Rangers reliever Koji Uehara wants to be back with Orioles

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Koji Uehara struggled following a midseason trade to the Rangers and was left off the World Series roster, and now Brittany Ghiroli of MLB.com reports that the reliever wants to return to the Orioles next year:

I continue to believe that Koji Uehara will find a way back to the Orioles. … It’s hard to not feel for the guy, particularly because I remember him blinking back tears when he was traded while the team was in New York. … Uehara still owns a home in the area and has talked with people close to him about wanting to return.

Uehara was brilliant in Baltimore and the Orioles would no doubt be open to him returning, but the problem is that he’s under contract for $4 million in 2012 and the Rangers traded for him in part because they wanted the bullpen help for next season. And even while serving up homers in bunches for the Rangers he posted an excellent 24/3 K/BB ratio in 19 innings, so he could have a big role in Texas if given an extended opportunity.

Alex Bregman shows how easy it is to manufacture “controversy” in baseball

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In most sports it takes legitimate trash talk to create off-day “controversy.” In baseball, it takes the weakest sauce. We saw how weak that sauce was yesterday.

Alex Bregman and the Houston Astros are going to face off against Nate Eovaldi and the Boston Red Sox in Game 3 of the ALCS tonight. It’s worth noting that earlier this season, they hit back-to-back-to-back home runs off of Eovaldi when he was pitching for the Tampa Bay Rays.

Yesterday, in an act which was likely somewhat inspired by self-motivation, somewhat inspired by getting in Eovaldi’s head and somewhat inspired by a simple interest in having fun, Bregman took the video of those back-to-back-to-back homers off of Eovaldi and posted it to his Instagram:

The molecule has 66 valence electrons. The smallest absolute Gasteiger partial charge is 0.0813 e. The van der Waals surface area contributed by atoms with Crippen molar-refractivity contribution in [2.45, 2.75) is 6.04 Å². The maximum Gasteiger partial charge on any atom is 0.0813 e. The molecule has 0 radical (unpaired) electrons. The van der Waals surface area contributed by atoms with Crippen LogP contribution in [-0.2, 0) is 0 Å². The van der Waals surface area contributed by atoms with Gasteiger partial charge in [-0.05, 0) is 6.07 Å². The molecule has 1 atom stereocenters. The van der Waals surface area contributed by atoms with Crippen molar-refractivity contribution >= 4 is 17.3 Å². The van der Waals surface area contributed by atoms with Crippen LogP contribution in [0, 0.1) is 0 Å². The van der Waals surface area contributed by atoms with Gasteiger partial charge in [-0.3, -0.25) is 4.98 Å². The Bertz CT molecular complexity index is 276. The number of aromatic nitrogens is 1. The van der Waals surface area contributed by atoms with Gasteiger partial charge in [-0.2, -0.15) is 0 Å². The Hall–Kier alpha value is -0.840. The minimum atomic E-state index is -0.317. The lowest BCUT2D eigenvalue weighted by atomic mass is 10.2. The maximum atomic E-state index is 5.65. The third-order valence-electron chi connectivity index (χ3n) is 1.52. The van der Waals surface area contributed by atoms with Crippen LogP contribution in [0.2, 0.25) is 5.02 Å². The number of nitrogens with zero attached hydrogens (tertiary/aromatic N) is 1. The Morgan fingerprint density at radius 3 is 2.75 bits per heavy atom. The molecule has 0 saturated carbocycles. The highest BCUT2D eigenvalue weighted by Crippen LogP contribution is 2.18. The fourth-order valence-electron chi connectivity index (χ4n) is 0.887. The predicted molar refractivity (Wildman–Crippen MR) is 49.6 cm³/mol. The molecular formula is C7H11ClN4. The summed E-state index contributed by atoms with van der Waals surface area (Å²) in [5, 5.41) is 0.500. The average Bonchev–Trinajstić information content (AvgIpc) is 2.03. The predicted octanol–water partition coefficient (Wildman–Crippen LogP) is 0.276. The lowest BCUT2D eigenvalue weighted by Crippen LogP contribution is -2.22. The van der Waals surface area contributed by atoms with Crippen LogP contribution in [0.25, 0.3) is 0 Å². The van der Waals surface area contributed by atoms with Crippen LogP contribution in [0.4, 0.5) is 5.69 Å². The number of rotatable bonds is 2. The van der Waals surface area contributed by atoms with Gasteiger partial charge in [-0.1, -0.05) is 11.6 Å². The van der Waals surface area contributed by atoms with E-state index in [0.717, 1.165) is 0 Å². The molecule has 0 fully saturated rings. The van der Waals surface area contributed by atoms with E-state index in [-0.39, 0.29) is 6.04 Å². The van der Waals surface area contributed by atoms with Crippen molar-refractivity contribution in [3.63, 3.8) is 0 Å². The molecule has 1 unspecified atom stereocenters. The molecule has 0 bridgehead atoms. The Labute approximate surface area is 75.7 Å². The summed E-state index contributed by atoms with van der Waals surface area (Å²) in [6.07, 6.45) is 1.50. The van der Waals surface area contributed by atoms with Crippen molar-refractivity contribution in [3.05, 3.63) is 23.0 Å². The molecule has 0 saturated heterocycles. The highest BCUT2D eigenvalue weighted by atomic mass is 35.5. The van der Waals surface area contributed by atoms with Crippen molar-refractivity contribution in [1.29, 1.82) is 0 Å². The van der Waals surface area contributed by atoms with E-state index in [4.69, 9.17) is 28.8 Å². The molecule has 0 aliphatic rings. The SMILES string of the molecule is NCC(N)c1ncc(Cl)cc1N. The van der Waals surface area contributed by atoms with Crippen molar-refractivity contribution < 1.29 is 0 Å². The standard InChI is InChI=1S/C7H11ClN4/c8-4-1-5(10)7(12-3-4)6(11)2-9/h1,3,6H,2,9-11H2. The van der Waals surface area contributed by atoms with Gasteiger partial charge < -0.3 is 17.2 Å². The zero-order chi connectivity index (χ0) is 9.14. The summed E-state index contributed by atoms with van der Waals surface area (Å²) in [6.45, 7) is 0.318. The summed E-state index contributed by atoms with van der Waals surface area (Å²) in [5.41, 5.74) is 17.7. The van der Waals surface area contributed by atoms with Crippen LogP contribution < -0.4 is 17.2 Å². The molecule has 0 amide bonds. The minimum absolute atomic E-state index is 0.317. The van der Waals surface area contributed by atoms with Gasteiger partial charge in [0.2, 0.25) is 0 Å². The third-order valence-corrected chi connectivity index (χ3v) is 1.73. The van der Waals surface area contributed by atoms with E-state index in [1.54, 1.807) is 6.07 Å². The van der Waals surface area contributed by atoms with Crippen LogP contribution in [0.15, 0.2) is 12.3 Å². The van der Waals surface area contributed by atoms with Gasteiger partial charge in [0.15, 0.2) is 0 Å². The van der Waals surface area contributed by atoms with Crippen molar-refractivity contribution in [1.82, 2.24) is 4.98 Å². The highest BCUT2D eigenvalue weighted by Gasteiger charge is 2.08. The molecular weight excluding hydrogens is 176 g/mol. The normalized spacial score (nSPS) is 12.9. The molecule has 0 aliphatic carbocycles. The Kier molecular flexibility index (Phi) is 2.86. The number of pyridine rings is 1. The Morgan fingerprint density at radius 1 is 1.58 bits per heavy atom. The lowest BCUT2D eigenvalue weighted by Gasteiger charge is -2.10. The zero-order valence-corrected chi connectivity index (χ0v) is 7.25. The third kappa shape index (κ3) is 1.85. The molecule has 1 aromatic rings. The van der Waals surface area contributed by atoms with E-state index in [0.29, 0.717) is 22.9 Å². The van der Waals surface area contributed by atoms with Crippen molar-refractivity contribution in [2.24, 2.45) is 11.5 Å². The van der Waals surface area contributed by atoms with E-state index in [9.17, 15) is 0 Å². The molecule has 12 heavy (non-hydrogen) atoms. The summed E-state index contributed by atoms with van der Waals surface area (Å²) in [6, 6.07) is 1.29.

Of course, since this is baseball, where even farting off-key can be construed as “showing up” the opposition or somehow disrespecting the game, it became a thing. Or at least people tried to make it become a thing.

Indeed, it took them a bit to find someone who would help them make it a thing, because Eovaldi himself didn’t care about it a bit, nor did Astros manager A.J. Hinch or Red Sox manager Alex Cora. Eventually, however, they hit pay dirt. Here’s Sox infielder Steve Pearce talking to WEEI.com:

“Wow. I don’t know why he would do that. We do our talking on the field. If he wants to run his mouth now we’ll see who is talking at the end of the series.”

My guess is that almost no one on the planet, Steve Pearce included, would care about this in a vacuum or if they allowed themselves to think through it for more than a second. Baseball culture, though — and let’s be clear about it, baseball media culture — has conditioned most of its players and participants to think that stuff like this is supposed to be controversial, so it actually takes effort not to start dancing to this kind of tune on auto-pilot.

Kudos to Hinch, Cora and Eolvaldi for exerting that effort and not dancing to it. To the press that automatically sought out comment on this and Pearce who dutifully gave it: hey, I get it. It’s hard to resist one’s conditioning. Maybe you’ll be able to resist it next time.